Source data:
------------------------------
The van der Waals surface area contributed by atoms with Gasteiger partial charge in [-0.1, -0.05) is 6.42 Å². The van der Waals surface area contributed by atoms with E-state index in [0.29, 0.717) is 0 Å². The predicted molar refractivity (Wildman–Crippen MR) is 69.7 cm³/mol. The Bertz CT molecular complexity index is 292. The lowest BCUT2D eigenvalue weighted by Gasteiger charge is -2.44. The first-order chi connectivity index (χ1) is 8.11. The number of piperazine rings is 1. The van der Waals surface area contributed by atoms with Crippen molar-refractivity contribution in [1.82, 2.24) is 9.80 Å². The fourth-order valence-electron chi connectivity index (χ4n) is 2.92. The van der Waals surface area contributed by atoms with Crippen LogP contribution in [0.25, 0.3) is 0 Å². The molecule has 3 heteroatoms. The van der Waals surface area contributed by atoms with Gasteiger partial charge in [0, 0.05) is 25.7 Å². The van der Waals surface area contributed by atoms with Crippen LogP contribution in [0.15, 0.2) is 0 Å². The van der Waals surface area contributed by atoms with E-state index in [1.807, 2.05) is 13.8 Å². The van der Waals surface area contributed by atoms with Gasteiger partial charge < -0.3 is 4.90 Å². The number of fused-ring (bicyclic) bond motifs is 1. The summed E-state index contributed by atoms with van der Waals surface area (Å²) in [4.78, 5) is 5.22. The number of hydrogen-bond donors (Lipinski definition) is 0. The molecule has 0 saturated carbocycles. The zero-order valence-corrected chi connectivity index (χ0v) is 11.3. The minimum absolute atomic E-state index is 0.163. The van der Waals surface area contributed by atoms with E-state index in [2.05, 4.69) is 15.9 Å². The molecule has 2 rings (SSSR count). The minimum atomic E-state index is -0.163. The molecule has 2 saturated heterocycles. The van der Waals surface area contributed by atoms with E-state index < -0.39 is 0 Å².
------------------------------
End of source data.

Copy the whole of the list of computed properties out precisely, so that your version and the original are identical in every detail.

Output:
The van der Waals surface area contributed by atoms with Gasteiger partial charge in [-0.1, -0.05) is 6.42 Å². The van der Waals surface area contributed by atoms with E-state index in [0.29, 0.717) is 0 Å². The predicted molar refractivity (Wildman–Crippen MR) is 69.7 cm³/mol. The Bertz CT molecular complexity index is 292. The lowest BCUT2D eigenvalue weighted by Gasteiger charge is -2.44. The first-order chi connectivity index (χ1) is 8.11. The number of piperazine rings is 1. The van der Waals surface area contributed by atoms with Crippen molar-refractivity contribution in [1.82, 2.24) is 9.80 Å². The fourth-order valence-electron chi connectivity index (χ4n) is 2.92. The van der Waals surface area contributed by atoms with Crippen LogP contribution in [0.25, 0.3) is 0 Å². The molecule has 3 heteroatoms. The van der Waals surface area contributed by atoms with Gasteiger partial charge in [0, 0.05) is 25.7 Å². The van der Waals surface area contributed by atoms with Crippen LogP contribution in [0.15, 0.2) is 0 Å². The van der Waals surface area contributed by atoms with E-state index in [1.807, 2.05) is 13.8 Å². The van der Waals surface area contributed by atoms with Gasteiger partial charge < -0.3 is 4.90 Å². The number of fused-ring (bicyclic) bond motifs is 1. The summed E-state index contributed by atoms with van der Waals surface area (Å²) in [4.78, 5) is 5.22. The number of hydrogen-bond donors (Lipinski definition) is 0. The molecule has 0 saturated carbocycles. The zero-order valence-corrected chi connectivity index (χ0v) is 11.3. The minimum absolute atomic E-state index is 0.163. The van der Waals surface area contributed by atoms with E-state index in [2.05, 4.69) is 15.9 Å². The molecule has 2 rings (SSSR count). The minimum atomic E-state index is -0.163. The molecule has 2 saturated heterocycles. The van der Waals surface area contributed by atoms with E-state index < -0.39 is 0 Å².